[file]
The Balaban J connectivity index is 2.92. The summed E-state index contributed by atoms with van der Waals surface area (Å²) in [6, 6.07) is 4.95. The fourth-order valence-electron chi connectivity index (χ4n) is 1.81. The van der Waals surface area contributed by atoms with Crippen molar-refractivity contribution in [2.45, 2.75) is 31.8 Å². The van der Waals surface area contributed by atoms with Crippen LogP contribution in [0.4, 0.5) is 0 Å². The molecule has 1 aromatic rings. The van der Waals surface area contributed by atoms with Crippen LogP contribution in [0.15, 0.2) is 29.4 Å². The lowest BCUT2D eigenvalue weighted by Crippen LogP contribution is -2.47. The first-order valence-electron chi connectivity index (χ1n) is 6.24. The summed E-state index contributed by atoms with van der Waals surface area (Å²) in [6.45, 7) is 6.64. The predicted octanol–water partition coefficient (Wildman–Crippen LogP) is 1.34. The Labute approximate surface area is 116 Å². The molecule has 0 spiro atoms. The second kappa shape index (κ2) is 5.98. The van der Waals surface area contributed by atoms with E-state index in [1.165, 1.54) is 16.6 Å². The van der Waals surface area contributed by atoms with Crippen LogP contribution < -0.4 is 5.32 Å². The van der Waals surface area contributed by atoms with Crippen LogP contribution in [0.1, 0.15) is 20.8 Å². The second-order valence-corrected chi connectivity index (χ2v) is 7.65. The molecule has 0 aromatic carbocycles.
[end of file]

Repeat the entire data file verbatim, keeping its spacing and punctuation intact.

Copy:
The Balaban J connectivity index is 2.92. The summed E-state index contributed by atoms with van der Waals surface area (Å²) in [6, 6.07) is 4.95. The fourth-order valence-electron chi connectivity index (χ4n) is 1.81. The van der Waals surface area contributed by atoms with Crippen molar-refractivity contribution in [2.45, 2.75) is 31.8 Å². The van der Waals surface area contributed by atoms with Crippen LogP contribution in [0.4, 0.5) is 0 Å². The molecule has 1 aromatic rings. The van der Waals surface area contributed by atoms with Crippen LogP contribution in [0.15, 0.2) is 29.4 Å². The lowest BCUT2D eigenvalue weighted by Crippen LogP contribution is -2.47. The first-order valence-electron chi connectivity index (χ1n) is 6.24. The summed E-state index contributed by atoms with van der Waals surface area (Å²) in [6.45, 7) is 6.64. The predicted octanol–water partition coefficient (Wildman–Crippen LogP) is 1.34. The Labute approximate surface area is 116 Å². The molecule has 0 spiro atoms. The second kappa shape index (κ2) is 5.98. The van der Waals surface area contributed by atoms with E-state index in [1.165, 1.54) is 16.6 Å². The van der Waals surface area contributed by atoms with Crippen LogP contribution < -0.4 is 5.32 Å². The van der Waals surface area contributed by atoms with Crippen LogP contribution in [0.1, 0.15) is 20.8 Å². The second-order valence-corrected chi connectivity index (χ2v) is 7.65. The molecule has 0 aromatic carbocycles.